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Physics Colloquium: Overcoming biological barriers to drug delivery in cardiovascular and chronic lung diseases

Dial-In Information

This talk will be held on MS Teams.

Wednesday, October 6, 2021 at 4:00pm to 5:00pm

Virtual Event

Dr. Elvin Blanco (Houston Methodist Hospital)

Optimal drug transport to diseased sites is hindered by a series of biological barriers – chief among them nonspecific distribution and inadequate accumulation of therapeutics. These obstacles limit efficacious outcomes in diseases ranging from cancer to cardiovascular disease. Nanoparticle-based drug delivery has made enormous advances towards improving the pharmacokinetics and reducing the adverse side effects of chemotherapeutics. Owed primarily to impaired vasculature in tumors that leads to higher site-specific accumulation of drugs and genetic material, recent findings have shown that enhanced vascular permeability due to endothelial dysfunction is also present in cardiovascular and chronic lung diseases. Our objective is to exploit this phenomenon for systemic, nanoparticle-based drug and gene delivery in heart failure, atherosclerosis, and pulmonary arterial hypertension (PAH). Local drug delivery strategies are also being explored as a means to overcome transport barriers. Thus, our work also focuses on using the pericardial sac surrounding the heart for sustained nanoparticle drug and gene delivery, as well as localized nanoparticle gene delivery to lungs for the treatment of idiopathic pulmonary fibrosis.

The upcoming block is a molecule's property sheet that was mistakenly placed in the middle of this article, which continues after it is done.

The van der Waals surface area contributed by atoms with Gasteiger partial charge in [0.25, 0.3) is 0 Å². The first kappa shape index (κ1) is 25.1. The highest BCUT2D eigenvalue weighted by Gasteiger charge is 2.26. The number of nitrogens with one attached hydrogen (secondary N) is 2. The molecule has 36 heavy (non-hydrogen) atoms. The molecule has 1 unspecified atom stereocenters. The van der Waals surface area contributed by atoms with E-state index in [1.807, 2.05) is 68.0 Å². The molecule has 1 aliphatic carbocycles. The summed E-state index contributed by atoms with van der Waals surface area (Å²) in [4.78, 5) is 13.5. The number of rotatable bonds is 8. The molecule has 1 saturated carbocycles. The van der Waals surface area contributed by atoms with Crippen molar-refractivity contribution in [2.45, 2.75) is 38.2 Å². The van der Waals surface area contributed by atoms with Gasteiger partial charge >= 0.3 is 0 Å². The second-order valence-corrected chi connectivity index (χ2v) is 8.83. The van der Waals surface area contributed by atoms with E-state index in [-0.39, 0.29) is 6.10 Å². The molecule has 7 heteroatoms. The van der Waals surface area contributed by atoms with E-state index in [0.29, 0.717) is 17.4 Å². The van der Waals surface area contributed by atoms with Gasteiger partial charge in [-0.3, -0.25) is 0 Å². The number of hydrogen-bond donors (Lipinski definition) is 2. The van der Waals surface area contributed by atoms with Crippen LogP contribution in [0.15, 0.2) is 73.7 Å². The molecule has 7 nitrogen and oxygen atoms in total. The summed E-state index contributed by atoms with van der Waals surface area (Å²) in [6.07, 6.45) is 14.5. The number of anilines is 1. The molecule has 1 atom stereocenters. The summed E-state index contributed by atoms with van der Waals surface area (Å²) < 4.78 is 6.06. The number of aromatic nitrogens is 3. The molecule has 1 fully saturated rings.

UTD strives to create inclusive and accessible events in accordance with the Americans with Disabilities Act (ADA). If you require an accommodation to fully participate in this event, please contact the event coordinator (listed below) at least 10 business days prior to the event. If you have any additional questions, please email and the AccessAbility Resource Center at

Event Type

Lectures & Workshops

Target Audience

Undergraduate Students, Faculty & Staff, General Public, Graduate Students


Research, Science & Technology

Natural Sciences & Mathematics
Contact Information
Michael Kesden
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